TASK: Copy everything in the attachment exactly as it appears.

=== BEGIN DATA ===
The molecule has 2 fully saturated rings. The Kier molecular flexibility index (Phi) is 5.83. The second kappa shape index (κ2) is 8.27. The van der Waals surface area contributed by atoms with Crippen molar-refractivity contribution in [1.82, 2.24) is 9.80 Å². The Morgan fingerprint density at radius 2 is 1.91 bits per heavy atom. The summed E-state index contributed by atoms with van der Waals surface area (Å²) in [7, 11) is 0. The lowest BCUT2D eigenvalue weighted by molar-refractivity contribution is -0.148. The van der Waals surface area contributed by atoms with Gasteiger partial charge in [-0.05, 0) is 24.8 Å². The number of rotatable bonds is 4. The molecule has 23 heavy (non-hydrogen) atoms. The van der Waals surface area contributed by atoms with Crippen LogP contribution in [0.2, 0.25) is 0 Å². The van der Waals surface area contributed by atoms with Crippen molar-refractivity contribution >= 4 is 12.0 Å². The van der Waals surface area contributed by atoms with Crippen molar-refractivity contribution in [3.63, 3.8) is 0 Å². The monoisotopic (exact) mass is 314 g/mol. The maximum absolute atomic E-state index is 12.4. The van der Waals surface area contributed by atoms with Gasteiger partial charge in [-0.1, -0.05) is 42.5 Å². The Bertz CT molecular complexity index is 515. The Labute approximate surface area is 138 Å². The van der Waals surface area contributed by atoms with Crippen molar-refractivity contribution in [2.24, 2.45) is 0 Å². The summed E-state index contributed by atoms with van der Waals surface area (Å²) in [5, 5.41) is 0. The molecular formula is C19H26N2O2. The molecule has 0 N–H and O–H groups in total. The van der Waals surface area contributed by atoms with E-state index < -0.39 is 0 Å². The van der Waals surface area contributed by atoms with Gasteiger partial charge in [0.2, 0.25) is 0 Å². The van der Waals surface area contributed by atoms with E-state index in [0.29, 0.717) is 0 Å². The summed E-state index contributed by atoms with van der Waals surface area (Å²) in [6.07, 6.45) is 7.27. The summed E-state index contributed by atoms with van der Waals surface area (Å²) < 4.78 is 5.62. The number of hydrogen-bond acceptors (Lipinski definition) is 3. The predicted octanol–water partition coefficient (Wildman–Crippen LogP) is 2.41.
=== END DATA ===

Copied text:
The molecule has 2 fully saturated rings. The Kier molecular flexibility index (Phi) is 5.83. The second kappa shape index (κ2) is 8.27. The van der Waals surface area contributed by atoms with Crippen molar-refractivity contribution in [1.82, 2.24) is 9.80 Å². The Morgan fingerprint density at radius 2 is 1.91 bits per heavy atom. The summed E-state index contributed by atoms with van der Waals surface area (Å²) in [7, 11) is 0. The lowest BCUT2D eigenvalue weighted by molar-refractivity contribution is -0.148. The van der Waals surface area contributed by atoms with Gasteiger partial charge in [-0.05, 0) is 24.8 Å². The number of rotatable bonds is 4. The molecule has 23 heavy (non-hydrogen) atoms. The van der Waals surface area contributed by atoms with Crippen LogP contribution in [0.2, 0.25) is 0 Å². The van der Waals surface area contributed by atoms with Crippen molar-refractivity contribution >= 4 is 12.0 Å². The van der Waals surface area contributed by atoms with Crippen molar-refractivity contribution in [3.63, 3.8) is 0 Å². The monoisotopic (exact) mass is 314 g/mol. The maximum absolute atomic E-state index is 12.4. The van der Waals surface area contributed by atoms with Gasteiger partial charge in [-0.1, -0.05) is 42.5 Å². The Bertz CT molecular complexity index is 515. The Labute approximate surface area is 138 Å². The van der Waals surface area contributed by atoms with Crippen molar-refractivity contribution in [2.24, 2.45) is 0 Å². The summed E-state index contributed by atoms with van der Waals surface area (Å²) in [5, 5.41) is 0. The molecular formula is C19H26N2O2. The molecule has 0 N–H and O–H groups in total. The van der Waals surface area contributed by atoms with E-state index < -0.39 is 0 Å². The van der Waals surface area contributed by atoms with Gasteiger partial charge in [0.2, 0.25) is 0 Å². The van der Waals surface area contributed by atoms with E-state index in [0.29, 0.717) is 0 Å². The summed E-state index contributed by atoms with van der Waals surface area (Å²) in [6.07, 6.45) is 7.27. The summed E-state index contributed by atoms with van der Waals surface area (Å²) < 4.78 is 5.62. The number of hydrogen-bond acceptors (Lipinski definition) is 3. The predicted octanol–water partition coefficient (Wildman–Crippen LogP) is 2.41.